Get your grill on, Vietnamese-style 

Chau's Vietnamese Grill

Tucked deep in the recesses of a squeaky-clean shopping center at the corner of Peachtree Industrial Boulevard and Pleasant Hill Road in Duluth, Chau's Vietnamese Grill is easy to overlook. We actually drove past it twice before finally spotting it. The restaurant's interior isn't much flashier than its unremarkable exterior, though the space is spotlessly clean and obviously brand new. Linen-topped tables are lined in neat rows. The walls are mostly bare, except for a giant plasma-screen TV, which was broadcasting NASCAR on a recent Sunday night.

Lazy Sunday: It was early, well before the dinner rush, and except for the TV the place was quiet. A young couple occupied a corner table, sharing a bowl of pho and poring over a Vietnamese-language newspaper. A Vietnamese family with two well-behaved little boys sat at the table next to us, the parents chatting idly and the boys slurping noodles while they stared raptly at the cars screaming past on the television.

Host With the Most: "You live around here?" our server asked, making small talk as he plunked down glasses of water. His eyes widened when I told him we'd driven 45 minutes to get there. "Wow, you drove all that way?" He was obviously impressed, and I can't remember the last time I had such attentive service -- he offered advice, checked in every few minutes, even brought an unsolicited free refill of iced coffee. I know "Waitron of the Week" is Cliff's, but I'm stealing it this week and giving it to this guy.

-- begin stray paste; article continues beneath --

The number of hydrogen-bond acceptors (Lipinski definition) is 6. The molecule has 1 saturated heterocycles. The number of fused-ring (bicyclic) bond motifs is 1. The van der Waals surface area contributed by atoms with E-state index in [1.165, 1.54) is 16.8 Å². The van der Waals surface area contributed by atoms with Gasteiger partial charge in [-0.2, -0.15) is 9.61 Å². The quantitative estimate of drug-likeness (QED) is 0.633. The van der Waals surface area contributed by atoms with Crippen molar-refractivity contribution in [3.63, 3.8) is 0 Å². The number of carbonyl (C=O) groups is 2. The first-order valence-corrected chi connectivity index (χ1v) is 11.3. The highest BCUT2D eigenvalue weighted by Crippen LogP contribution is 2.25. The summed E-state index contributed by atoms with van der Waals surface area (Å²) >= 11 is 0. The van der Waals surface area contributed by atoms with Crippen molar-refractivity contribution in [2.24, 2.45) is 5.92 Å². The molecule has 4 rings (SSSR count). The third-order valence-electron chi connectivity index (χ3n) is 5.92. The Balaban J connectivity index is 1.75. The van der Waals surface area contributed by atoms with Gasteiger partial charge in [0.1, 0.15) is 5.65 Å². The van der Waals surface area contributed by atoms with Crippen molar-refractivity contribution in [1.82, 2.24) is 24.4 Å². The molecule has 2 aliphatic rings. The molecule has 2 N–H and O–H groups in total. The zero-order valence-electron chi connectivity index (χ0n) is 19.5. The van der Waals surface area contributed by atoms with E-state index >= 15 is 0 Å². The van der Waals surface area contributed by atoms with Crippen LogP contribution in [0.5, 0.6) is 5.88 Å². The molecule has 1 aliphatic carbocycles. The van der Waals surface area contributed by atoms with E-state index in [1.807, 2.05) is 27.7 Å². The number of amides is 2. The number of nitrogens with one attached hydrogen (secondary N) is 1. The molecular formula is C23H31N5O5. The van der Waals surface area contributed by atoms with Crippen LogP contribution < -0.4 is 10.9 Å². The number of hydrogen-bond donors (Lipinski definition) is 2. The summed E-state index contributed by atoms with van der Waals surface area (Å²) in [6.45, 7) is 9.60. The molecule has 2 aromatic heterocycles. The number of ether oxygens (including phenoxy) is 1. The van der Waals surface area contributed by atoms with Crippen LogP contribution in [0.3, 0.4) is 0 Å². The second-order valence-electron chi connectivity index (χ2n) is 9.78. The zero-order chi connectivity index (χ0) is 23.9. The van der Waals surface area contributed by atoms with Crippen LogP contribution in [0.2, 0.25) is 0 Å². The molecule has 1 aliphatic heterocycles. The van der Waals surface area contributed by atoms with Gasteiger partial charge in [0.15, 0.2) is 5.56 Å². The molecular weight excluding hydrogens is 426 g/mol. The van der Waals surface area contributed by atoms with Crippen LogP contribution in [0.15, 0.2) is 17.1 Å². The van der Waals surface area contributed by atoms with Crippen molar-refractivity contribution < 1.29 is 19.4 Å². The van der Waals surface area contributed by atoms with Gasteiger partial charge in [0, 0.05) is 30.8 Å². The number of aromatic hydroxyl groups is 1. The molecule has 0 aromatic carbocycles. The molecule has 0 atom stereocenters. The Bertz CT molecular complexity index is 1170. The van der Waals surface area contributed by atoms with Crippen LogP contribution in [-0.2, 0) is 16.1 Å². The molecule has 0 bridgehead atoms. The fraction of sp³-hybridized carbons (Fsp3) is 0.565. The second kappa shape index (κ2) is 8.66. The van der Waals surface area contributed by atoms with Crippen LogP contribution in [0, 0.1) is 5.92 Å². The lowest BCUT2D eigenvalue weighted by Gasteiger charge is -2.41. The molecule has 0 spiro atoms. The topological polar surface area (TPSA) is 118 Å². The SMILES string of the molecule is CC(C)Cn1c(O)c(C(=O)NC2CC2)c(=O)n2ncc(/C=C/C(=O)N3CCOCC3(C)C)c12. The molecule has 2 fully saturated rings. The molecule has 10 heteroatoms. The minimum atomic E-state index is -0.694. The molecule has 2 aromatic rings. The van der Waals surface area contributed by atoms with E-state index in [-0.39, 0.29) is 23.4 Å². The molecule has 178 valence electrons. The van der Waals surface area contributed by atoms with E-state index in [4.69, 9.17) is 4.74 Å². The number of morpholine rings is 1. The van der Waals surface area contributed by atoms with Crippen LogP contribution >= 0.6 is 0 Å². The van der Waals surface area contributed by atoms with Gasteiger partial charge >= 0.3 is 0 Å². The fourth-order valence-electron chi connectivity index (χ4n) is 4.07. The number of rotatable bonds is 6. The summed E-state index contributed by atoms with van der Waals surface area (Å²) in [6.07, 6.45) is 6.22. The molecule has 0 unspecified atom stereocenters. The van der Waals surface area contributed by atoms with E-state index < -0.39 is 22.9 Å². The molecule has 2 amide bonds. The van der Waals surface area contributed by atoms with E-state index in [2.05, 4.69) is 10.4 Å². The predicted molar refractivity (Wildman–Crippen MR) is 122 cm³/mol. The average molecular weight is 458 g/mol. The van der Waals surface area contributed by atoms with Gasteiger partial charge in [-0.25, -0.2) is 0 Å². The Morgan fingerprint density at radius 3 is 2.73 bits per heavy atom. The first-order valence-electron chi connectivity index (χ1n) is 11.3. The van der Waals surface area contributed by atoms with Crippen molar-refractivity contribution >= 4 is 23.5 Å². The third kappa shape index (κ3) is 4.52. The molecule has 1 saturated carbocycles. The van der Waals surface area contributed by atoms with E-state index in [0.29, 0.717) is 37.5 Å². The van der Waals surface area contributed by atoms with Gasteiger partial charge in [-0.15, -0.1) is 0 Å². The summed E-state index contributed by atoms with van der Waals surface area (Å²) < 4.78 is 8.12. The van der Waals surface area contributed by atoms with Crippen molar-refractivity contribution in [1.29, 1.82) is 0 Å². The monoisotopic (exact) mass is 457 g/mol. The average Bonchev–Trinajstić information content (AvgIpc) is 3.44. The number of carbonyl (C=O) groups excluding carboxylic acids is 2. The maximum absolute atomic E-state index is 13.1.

Nice Buns: Even if our waiter hadn't made all that effort, the Vietnamese noodle salad called bun made the 45-minute drive worth it. The dish is a marvel of complexity. Sizzling rolls of thinly sliced beef top rice vermicelli noodles. Mint, scallion, ginger and basil thread their way throughout the noodles, and a drizzle of fish sauce gives the dish just a hint of sharpness. This is perfect summer food -- it's light and fresh yet soul-satisfying.

Thrill of the Grill: Charcoal-grilled meats are the specialty here, and dishes haven't been edited for squeamish American palates. Don't expect to be able to identify what part of the chicken you're eating -- just dig in. A garlicky-sweet glaze coats the charred meat, and a splash of tangy fish sauce makes the flavors really pop. Sliced cucumbers and pickled carrots offer a crisp, cooling counterpoint. Stir-fried dishes show up under the "Chef's Specials" on the menu, and though they're not nearly as memorable as the grilled dishes and noodle bowls, they'll do in a pinch. A fresh, uncomplicated stir-fry featured plump shrimp with bamboo shoots and veggies in a mild garlic sauce.

Roll With It: Spring rolls, a standard of the Vietnamese table, are ably rendered and full of goodies like shrimp, sliced pork, bean thread noodles and fresh herbs. Bean curd skin rolls, chunks of tofu wrapped in bean curd skin and fried until golden, come on the side with c'om (rice dishes). They're crispy on the outside with a mellow, toasty flavor.

I know what you're thinking. Driving out to Duluth in a code-purple smog alert may not be your idea of summertime fun. Think of it as an adventure -- a road trip, even. Trust me, some seriously good food is waiting at the end of the line.

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